Owning The Ride

So in typical fashion I’ve been thinking a lot about the racing this past weekend in Gloucester. I’ve looked at the results. I’ve even looked on crossresults.com to see my rating and percentages… I’ve been thinking about both days of racing – trying to figure it all out.

It would be easy to make excuses. To sugar coat my two days of racing by emphasizing the lessons I’ve learned and telling myself that it is early in the season. But now is not the time for this. Nope – I have to step up and “own these rides”. To put it bluntly – I had two sub-par days of racing. There are no excuses. No reasons. No anything. I just simply didn’t ride to my potential.

This is a hard thing to admit. But it is the truth. I should have been better and I wasn’t. I can list all the things that I did wrong and not to my best – but the list is long and really, I’ve rehashed these races so many times that I know what worked and didn’t. But really, it was the same things that get me every time – only difference being the two courses at Gloucester left me no room to hide and recover from these mistakes.

So what do I do now? Well, I’m not down in the dumps about this. Nope – I’m just darn frustrated with myself. I let myself down. I let Marc down. I could have done better and I didn’t. Saturday was not a good day but I did make a lot of mistakes from my race preparation right down to how and when I dismounted my bike at the barriers – so I resolved on Saturday evening that this would not happen again on Sunday. Well, my race preparation was spot on but the rest of it was a repeat from Sunday.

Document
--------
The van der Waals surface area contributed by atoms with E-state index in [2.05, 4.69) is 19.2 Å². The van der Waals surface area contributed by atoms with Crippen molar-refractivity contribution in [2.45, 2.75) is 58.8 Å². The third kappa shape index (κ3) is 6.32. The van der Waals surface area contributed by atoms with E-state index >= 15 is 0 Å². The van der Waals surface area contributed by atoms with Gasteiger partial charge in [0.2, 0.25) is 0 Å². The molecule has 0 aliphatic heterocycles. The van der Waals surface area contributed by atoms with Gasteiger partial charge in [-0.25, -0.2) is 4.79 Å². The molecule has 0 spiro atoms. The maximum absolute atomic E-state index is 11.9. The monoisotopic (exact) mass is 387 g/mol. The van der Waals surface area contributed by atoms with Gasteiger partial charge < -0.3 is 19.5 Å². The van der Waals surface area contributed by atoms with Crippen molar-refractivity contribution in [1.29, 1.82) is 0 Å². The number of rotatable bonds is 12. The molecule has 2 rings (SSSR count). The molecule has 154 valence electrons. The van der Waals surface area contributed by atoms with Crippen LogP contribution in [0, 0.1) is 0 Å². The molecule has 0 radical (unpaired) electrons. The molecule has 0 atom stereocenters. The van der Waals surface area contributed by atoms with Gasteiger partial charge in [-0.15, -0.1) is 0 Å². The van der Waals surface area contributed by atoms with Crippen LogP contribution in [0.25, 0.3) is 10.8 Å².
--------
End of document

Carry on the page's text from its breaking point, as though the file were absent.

Now I just need to get down to business and fix what I can fix. My strength, power and fitness are really good right now. In fact some of my numbers are better than they were the year I qualified for and raced at the World Championships. It is the small things that are getting me: poor starts, not accelerating up and over things fast enough, using the front brake, looking down instead of forward, taking some corners too wide and others too tight, not being aggressive enough, not committing to the running to really give it my all, and just generally letting small details get the better of me.

Frustrating yes. Fixable yes. I can improve my technique. I can nail the starts. I can really commit myself to running as hard as I can. I can focus on what I can fix and get down to business. I needed Gloucester. It reminded me that there is a really big ocean out there and I’m but a small fish. It is nice to be a big fish in a small pond but this is not what I’m all about.

(For those of you wanting some interesting analysis and perspective on the upcoming season of European cyclocross, check out this post on Podium Cafe. I found the viewpoint on Zolder rather interesting – I wonder if the author has had to descend the “big steep descent” when the sand is frozen solid and is a series of wheel-grabbing ruts?)

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